kheru2006 (kheru2006) wrote,
kheru2006
kheru2006

In good times, in tough times

IT’S been quite a while since I attended a church wedding where the traditional Here Comes The Bride (Bridal Chorus from Wagner’s Lohengrin) is played.

Today, more contemporary songs are the order of the day. And at the wedding dinner, you will probably be even more surprised at the selection of music that the happy couple, and their wedding planners, can come up with.

In contrast, there is still a very strong traditional spirit to the Malay weddings, especially those that are held in community halls or at the houses themselves, where the bride and the groom can be the prince and princess for the day.

My good neighbour, Pak Yusof, is very popular when it comes to being the emcee at these weddings with his running commentary as guests make their entry. Every VIP and every ordinary person is welcomed by name.

Weddings can be simple or expensive, but however memorable that day may turn out to be, we have to acknowledge that it is just one day. The marriage, however, is a different story altogether.

I am at an age where I am attending weddings of my friend’s children, and if they care to listen to me, this Uncle will invariably tell them – the wedding is just a day, the marriage is forever.

On Tuesday, I will be attending a ceremony where two dear friends are renewing their wedding vows to mark their 50 years together. It will not only be nostalgic but a wonderful reflection of how this loving couple who came together as one grew together as one.

There is another reason I want to be there. It was also at the same sanctuary, 29 years ago today, that my wife and I declared our marriage vows.

In this current world of easy divorces, broken relationships and same-sex marriages, some may wonder if the original institution of marriage that brings a man and a woman together can really withstand the test of time.

What then is the secret to a long and fulfilling marriage that only ends with that final line in the vows that Christian couples make – till death do us part?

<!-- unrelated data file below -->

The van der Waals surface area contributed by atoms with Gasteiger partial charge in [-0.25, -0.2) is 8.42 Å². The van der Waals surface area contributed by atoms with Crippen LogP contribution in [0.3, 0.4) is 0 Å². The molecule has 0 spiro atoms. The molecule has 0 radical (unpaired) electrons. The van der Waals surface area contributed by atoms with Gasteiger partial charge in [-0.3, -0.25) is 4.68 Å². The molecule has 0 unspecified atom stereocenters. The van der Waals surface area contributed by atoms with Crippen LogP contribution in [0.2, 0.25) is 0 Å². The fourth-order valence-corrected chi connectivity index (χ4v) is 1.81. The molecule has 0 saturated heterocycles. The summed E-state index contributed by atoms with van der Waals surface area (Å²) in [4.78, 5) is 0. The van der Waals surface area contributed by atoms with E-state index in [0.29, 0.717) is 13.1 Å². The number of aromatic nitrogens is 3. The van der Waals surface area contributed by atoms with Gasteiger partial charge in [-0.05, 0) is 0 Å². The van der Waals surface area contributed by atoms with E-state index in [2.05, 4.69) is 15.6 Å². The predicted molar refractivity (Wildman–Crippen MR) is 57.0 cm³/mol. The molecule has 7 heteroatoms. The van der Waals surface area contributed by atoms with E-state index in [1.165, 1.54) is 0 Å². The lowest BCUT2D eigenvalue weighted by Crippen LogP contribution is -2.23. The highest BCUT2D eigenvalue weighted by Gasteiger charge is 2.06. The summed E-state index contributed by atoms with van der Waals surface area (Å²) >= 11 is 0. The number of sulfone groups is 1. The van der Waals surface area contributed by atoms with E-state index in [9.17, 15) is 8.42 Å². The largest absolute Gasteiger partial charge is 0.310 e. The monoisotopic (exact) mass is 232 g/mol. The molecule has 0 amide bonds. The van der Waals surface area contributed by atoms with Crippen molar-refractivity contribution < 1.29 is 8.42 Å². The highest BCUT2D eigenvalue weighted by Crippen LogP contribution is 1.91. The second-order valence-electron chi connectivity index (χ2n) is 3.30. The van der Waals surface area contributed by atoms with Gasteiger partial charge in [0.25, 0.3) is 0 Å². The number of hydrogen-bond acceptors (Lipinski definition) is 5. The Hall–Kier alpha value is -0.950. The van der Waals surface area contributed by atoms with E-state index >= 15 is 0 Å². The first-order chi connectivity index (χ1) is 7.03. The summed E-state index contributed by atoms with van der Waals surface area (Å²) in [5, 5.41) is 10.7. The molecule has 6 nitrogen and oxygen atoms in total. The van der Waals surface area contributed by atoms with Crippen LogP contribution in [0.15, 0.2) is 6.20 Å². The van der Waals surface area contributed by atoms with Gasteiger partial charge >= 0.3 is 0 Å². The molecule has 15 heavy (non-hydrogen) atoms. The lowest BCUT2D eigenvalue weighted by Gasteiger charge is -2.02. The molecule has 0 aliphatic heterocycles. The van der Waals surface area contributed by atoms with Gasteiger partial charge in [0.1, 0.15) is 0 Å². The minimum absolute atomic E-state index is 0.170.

It is a question that cannot be easily answered because every relationship is unique. Bringing two different people – and probably also two families – together is a challenge in itself.

But when I look again at the marriage vows my wife and I took, I am reminded that it is indeed about staying together “for better, for worse”, “for richer, for poorer”, “in sickness and in health” and “to love and to cherish, till death do us part”.

Today, I celebrate 29 years of being married to a woman I have known for 30 years.

Half of this time, she has been alongside me in my battles with cancer (sickness) and for a good number of years with me as a househusband drawing little or no income (poorer).

On the flipside, in happy times, in times of good health, and in times of plenty, we have never taken our love for granted.

Only when we can love in good times will we able to love in tough times.

Now that is one lesson about marriage I love to pass on to all who intend to tie the knot one day. Soo Ewe Jin The STAR Home News Opinion Columnist Sunday Starter 7 Jun 2015

Tags: marriage
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